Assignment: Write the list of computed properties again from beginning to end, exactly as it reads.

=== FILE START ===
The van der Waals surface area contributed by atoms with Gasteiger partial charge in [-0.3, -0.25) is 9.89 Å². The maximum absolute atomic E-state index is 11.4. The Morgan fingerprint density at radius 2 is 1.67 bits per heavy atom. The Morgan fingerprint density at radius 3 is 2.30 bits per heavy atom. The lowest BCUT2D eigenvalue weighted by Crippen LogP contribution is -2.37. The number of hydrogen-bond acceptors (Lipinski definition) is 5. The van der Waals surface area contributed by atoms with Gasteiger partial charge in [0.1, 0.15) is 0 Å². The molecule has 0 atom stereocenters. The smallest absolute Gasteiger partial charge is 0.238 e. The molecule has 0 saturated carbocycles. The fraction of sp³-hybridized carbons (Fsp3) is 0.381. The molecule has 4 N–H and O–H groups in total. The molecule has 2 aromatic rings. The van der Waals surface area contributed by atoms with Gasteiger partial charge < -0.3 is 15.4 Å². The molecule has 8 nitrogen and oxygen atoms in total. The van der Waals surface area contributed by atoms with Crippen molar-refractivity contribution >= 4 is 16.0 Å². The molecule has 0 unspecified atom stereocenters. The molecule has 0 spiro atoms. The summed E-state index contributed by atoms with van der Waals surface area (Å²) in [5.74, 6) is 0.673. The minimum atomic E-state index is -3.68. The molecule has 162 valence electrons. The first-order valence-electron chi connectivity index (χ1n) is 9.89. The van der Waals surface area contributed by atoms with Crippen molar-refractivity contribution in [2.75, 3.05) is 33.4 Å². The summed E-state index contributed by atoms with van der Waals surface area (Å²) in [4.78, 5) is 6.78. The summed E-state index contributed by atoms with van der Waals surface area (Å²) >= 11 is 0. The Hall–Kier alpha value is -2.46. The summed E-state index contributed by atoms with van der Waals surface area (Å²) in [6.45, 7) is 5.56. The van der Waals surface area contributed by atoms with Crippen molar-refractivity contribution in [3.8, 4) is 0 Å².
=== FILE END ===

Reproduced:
The van der Waals surface area contributed by atoms with Gasteiger partial charge in [-0.3, -0.25) is 9.89 Å². The maximum absolute atomic E-state index is 11.4. The Morgan fingerprint density at radius 2 is 1.67 bits per heavy atom. The Morgan fingerprint density at radius 3 is 2.30 bits per heavy atom. The lowest BCUT2D eigenvalue weighted by Crippen LogP contribution is -2.37. The number of hydrogen-bond acceptors (Lipinski definition) is 5. The van der Waals surface area contributed by atoms with Gasteiger partial charge in [0.1, 0.15) is 0 Å². The molecule has 0 atom stereocenters. The smallest absolute Gasteiger partial charge is 0.238 e. The molecule has 0 saturated carbocycles. The fraction of sp³-hybridized carbons (Fsp3) is 0.381. The molecule has 4 N–H and O–H groups in total. The molecule has 2 aromatic rings. The van der Waals surface area contributed by atoms with Gasteiger partial charge < -0.3 is 15.4 Å². The molecule has 8 nitrogen and oxygen atoms in total. The van der Waals surface area contributed by atoms with Crippen molar-refractivity contribution >= 4 is 16.0 Å². The molecule has 0 unspecified atom stereocenters. The molecule has 0 spiro atoms. The summed E-state index contributed by atoms with van der Waals surface area (Å²) in [5.74, 6) is 0.673. The minimum atomic E-state index is -3.68. The molecule has 162 valence electrons. The first-order valence-electron chi connectivity index (χ1n) is 9.89. The van der Waals surface area contributed by atoms with Crippen molar-refractivity contribution in [2.75, 3.05) is 33.4 Å². The summed E-state index contributed by atoms with van der Waals surface area (Å²) in [4.78, 5) is 6.78. The summed E-state index contributed by atoms with van der Waals surface area (Å²) >= 11 is 0. The Hall–Kier alpha value is -2.46. The summed E-state index contributed by atoms with van der Waals surface area (Å²) in [6.45, 7) is 5.56. The van der Waals surface area contributed by atoms with Crippen molar-refractivity contribution in [3.8, 4) is 0 Å².